POCATELLO — An organization that defends academic freedom and shared governance at U.S. universities has removed sanctions that have been in place for more than eight years against Idaho State University.
The American Association of University Professors published a report in May 2011 detailing its decision to issue sanctions, highlighting several concerns about the ISU administration’s dealings with its faculty.
On Saturday, delegates to the 105th annual meeting of the AAUP voted unanimously to lift the sanctions.
“Your cooperative efforts in the spirit of academic shared governance have led to this happy outcome,” Gregory Scholtz, AAUP’s director of the Department of Academic Freedom, Tenure and Governance, wrote in a Monday letter to ISU.
During the same meeting in which ISU was removed from sanctions, Vermont Law School was added to the list, keeping the total number of sanctioned institutions at six.
Elmira College, located in New York, was added to the list in 1995 and has been sanctioned for the longest period of time.
The turmoil that resulted in sanctions under former ISU President Arthur Vailas culminated in February 2011 with the State Board of Education suspending the operation and bylaws of the ISU Faculty Senate. The board authorized Vailas to create an interim faculty advisory structure.
ISU implemented a new constitution in December. Furthermore, the university has a new president, Kevin Satterlee.
In a press release, Satterlee said he’s continually impressed by the dedication of ISU’s faculty, and he believes the university and its students benefit when administrators and faculty work “collaboratively, inclusively and transparently.”
“Idaho State University administrators and faculty are working hard to build a positive and productive relationship based on the tenets of shared governance,” Satterlee said in the press release. “It is my hope that we continue to work together to build a relationship built upon trust and mutual accountability.”
Incoming Faculty Senate Chairman Rick Wagoner credits Satterlee, with fostering a positive and optimistic atmosphere on campus.
Wagoner believes the university’s removal from the list of sanctioned universities will help significantly with recruiting new faculty.
“It’s a very big thing. It’s very important, and how positive it is I really don’t think can be overstated,” Wagoner said.
Wagoner, who is a professor of higher education, has served on four search committees to fill vacant positions, and three or four candidates asked questions about the sanctions.
Wagoner said AAUP was directly involved in establishing the modern concepts of academic freedom and shared governance at U.S. colleges and universities, and its opinion carries a great deal of weight among members and nonmembers alike.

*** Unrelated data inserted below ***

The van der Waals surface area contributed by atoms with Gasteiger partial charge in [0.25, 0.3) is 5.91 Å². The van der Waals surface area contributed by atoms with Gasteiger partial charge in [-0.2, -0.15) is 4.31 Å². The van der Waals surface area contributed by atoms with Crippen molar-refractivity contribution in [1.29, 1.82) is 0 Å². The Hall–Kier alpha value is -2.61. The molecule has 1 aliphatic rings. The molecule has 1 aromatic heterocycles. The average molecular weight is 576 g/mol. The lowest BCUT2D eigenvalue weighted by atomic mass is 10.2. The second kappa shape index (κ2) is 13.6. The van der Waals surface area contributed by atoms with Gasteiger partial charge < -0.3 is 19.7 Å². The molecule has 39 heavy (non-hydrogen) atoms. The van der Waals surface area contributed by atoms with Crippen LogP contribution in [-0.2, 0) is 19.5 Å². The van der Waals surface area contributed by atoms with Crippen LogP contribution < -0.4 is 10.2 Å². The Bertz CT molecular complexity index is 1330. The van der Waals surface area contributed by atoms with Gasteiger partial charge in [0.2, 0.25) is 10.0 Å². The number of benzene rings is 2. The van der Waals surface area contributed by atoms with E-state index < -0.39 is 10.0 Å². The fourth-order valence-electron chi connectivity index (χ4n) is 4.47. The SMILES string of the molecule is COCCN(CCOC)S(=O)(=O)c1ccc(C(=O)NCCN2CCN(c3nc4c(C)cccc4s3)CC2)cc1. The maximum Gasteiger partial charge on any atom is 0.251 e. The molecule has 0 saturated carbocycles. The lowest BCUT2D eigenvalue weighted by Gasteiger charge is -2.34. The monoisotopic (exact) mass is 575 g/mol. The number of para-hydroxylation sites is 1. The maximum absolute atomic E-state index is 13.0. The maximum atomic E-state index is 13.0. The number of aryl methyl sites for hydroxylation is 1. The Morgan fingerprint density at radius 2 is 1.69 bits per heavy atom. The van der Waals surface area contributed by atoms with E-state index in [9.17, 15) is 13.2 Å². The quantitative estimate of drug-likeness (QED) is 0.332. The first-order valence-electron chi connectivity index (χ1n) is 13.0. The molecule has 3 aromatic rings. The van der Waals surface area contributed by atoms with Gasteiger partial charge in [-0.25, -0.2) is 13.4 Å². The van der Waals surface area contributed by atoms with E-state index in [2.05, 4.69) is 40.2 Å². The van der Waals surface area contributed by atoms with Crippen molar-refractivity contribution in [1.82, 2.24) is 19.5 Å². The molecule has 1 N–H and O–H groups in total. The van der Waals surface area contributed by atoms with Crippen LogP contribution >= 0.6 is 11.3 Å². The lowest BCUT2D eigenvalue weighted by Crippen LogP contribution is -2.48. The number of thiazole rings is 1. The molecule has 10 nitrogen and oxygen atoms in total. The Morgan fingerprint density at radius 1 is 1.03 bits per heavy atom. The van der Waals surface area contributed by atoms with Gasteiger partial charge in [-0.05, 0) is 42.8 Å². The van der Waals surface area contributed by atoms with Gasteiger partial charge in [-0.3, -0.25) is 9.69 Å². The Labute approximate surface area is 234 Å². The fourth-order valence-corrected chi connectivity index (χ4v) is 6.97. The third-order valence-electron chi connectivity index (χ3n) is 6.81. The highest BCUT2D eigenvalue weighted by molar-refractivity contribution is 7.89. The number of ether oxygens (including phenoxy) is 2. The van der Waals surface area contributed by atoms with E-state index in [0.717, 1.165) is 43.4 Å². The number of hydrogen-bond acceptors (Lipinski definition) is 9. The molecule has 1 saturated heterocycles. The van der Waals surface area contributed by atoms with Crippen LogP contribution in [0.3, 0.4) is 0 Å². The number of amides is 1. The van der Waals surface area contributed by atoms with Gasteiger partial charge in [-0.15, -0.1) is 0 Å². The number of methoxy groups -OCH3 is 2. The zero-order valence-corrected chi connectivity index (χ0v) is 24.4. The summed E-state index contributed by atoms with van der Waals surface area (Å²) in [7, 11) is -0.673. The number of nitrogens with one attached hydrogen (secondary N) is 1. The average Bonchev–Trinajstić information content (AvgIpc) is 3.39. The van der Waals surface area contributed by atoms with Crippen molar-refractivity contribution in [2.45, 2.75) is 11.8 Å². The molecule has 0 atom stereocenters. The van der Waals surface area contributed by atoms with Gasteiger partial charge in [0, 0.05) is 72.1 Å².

“To have them sanction a university that will cause a very large portion of people involved in higher education to really think seriously, ‘Will I be willing to work at a university that has been sanctioned?’” Wagoner said.
For about a century, Wagoner said the U.S. model of higher education has recognized faculty have authority regarding teaching, curriculum and research, and a university’s constitution protects those roles.
In the spring, AAUP sent representatives to campus to meet with local AAUP members, members of the Faculty Senate and Satterlee, and those meetings paved the way for the sanctions to be lifted.
The AAUP report explaining the need for the sanctions concluded conflict between the faculty and administration trace back to the fall 2008, when the administration proposed new policies and procedures many faculty viewed as infringing on their responsibilities for faculty and personnel matters.
Tensions mounted a year later when the administration proposed to restructure the university by combining seven colleges into five, seeking to save $2 million in the face of state budget cuts.
Faculty members argued the administration gave little deference to their opinions in drafting the restructuring plan. Vailas reportedly described the faculty governance system as “cumbersome” and “dysfunctional.” In turn, the 80 percent of the faculty voted no confidence in his leadership.
The State Board of Education dissolved the Faculty Senate and constitution at Vailas’ urging.
“Less than five minutes after the board vote was taken, campus security officers changed the locks on the senate offices and surrounded them with police tape,” the AAUP report reads.
The report found the State Board and ISU administration “acted in direct violation of widely accepted principles and standards of shared governance.”
“The senate, which had been created through joint effort, was eliminated unilaterally, and the faculty’s elected representatives have been summarily dismissed from office by the same unilateral action,” the report concluded.
Wagoner said ISU had already commenced with work to restore its constitution before Satterlee took office, but his arrival helped the “pieces come together in a positive way.”
Looking forward, Wagoner believes the Faculty Senate’s big concerns have all been addressed, and the focus will be on “reinforcing all of the positive things that have happened, particularly over the past 12 months.”